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Dead Reefs

Score: 78%
ESRB: Teen
Publisher: The Adventure Company
Developer: Streko-Graphics Inc.
Media: CD/1
Players: 1
Genre: Adventure

Graphics & Sound:

Dead Reef's visuals get the job done but don't really do anything to make you stand up and take notice. The locations feel big and appear to have a lot of detail in them, but with the limited amount of interactivity between your character and the world, this openness doesn't really translate into begin able to do a whole lot in the world. Unless you are in "Search Mode" where you go into a first-person view, the characters on the screen appear small and lose some of the details that would have been nice to see.

The game's audio is much like its graphics. They are there, they get the job done, but they aren't anything spectacular. In fact, I couldn't help but notice the somewhat rigid and stiff dialogue that come from many of the NPCs. Your character, Sir Amadey Finvinerro, seems to come through smoothly, but most of the people you interact with just don't sound quite right.


Dead Reefs follows an inspector, Finvinerro, as he attempts to unravel an old mystery that seems to surround the small island that this game is named for. In the past, this island was filled with pirates and thieves. The inhabitants would lure ships to its harbors, take them over and ransack the place, but when a string of very unusual deaths wiped out that population, Dead Reefs was re-populated by more respectable people. Now, decades later, it seems the deaths have started again.

Unlike most games of this nature, Dead Reefs's story doesn't try to take you across the far reaches of the globe. Instead, the game is almost exclusively contained to the island of Dead Reef. Taking place in the 1700's, you will get to see a lot of classic style architecture, settings and outfits. The game does a fairly good job of putting you in the right setting and getting the feel just right.

As murder mysteries with a supernatural twist go, the game's story is pretty nice, but when it comes to the puzzles, there were times when I felt like I could see what I needed to do in two or three steps, but getting past the immediate hurdle was confusing. Granted, this typically meant that I was never left wondering what puzzle I should try to solve next, but the puzzles themselves were a bit of a different story, but more on that in the next section.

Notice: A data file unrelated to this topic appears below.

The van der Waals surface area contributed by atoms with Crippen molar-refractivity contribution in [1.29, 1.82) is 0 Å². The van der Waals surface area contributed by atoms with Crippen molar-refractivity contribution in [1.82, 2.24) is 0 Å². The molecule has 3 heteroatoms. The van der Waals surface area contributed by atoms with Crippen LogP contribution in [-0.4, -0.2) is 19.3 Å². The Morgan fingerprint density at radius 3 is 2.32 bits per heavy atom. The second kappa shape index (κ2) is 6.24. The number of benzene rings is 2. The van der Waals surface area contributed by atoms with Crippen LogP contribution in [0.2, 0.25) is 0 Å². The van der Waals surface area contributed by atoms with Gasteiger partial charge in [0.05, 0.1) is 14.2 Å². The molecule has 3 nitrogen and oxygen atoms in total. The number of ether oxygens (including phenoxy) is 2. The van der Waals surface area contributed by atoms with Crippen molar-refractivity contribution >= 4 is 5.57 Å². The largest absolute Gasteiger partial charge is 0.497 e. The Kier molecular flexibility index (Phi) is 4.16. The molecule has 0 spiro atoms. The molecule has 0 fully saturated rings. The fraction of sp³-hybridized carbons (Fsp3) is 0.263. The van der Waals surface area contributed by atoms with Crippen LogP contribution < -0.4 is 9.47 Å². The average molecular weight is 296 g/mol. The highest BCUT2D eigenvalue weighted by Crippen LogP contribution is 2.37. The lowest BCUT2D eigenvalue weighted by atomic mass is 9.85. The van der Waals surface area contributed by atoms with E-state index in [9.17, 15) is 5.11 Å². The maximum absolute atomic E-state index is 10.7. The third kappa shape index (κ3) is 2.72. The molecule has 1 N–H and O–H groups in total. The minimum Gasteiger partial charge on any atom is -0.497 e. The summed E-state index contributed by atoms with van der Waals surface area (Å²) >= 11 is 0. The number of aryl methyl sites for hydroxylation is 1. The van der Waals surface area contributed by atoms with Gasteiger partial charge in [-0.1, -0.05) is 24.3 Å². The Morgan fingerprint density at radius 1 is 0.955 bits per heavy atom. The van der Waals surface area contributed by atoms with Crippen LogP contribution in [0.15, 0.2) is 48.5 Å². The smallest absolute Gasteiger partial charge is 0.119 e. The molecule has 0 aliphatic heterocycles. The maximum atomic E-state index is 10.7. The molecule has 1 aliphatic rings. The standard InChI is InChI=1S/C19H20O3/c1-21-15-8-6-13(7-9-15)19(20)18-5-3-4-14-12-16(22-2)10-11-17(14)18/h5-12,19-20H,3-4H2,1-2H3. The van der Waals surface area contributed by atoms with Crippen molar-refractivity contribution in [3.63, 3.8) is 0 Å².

Basically, Dead Reef's puzzles had a good bit of challenge to them, but there were times when I would have to solve a problem through brute force methods. When I eventually came across the solution, I felt like there were no significant clues that I should have used to reach the same results. This was very discouraging and those puzzles that didn't have adequate hints just felt out of place or unnecessary and really detracted from the overall flow and feel of the game.

I guess, in the end, Dead Reef's harder and more annoying puzzles didn't outweigh the ones that made more sense. So ultimately the game's difficulty balanced out, but those harder ones really turned me off at times.

Game Mechanics:

The controls are probably the most awkward aspect of Dead Reefs, and while the game allows you to change the control scheme, there is no mouse support and I couldn't find a more effective keyboard layout than the default. Unfortunately, that layout just didn't feel right.

By default, you move your character around with the WASD keys. (W) moves you forward, while (A) and (D) turn you left and right respectively and (S) turns you 180 degrees. With the game's fixed camera, I felt like I was playing a classic survival horror game (as in pre-Resident Evil 4). If you look at the games I've reviewed, you will find very few survival horror games. That's because I really don't like the feel of them. I would have much preferred being able to use my mouse to click on the spot I want to move just like most adventure games.

When you've identified an object you can interact with, you use the arrow keys to perform one of the valid options. Again, this would normally be done with a mouse click. Though I did eventually get used to this aspect of the game, it never quite felt as intuitive as just clicking the object.

I do like the fact that Dead Reefs tries to do something different with their controls, but it doesn't really work out all that well and I would have liked the ability to switch to a more traditional format.

I find it hard to recommend this game to a lot of people. The puzzles are interesting and the story is pretty good, but the lack of mouse-support and the survival horror style movement really took a lot away. If you don't mind those things, then you might want to check it out. If this was a console game, I would say rent it first, but since it's on the PC, I doubt you will be able to do that.

-J.R. Nip, GameVortex Communications
AKA Chris Meyer

Minimum System Requirements:

Windows 2000/XP/Vista, AMD 1800+ (1.5 GHz) or Intel 1.8 GHz CPU, 512 MB RAM, 860 MB hard disk space, 16-bit sound card, 4x CD-ROM, nVidia GeForce 5200fx or ATI Radeon 9200 graphics card, DirectX 9.0c

Test System:

Alienware Aurora m9700 Laptop, Windows XP Professional, AMD Turion 64 Mobile 2.41 GHz, 2 GB Ram, Duel NVIDIA GeForce Go 7900 GS 256MB Video Cards, DirectX 9.0c

Sony PlayStation Portable Brave Story: New Traveler Microsoft Xbox 360 Harry Potter and the Order of the Phoenix

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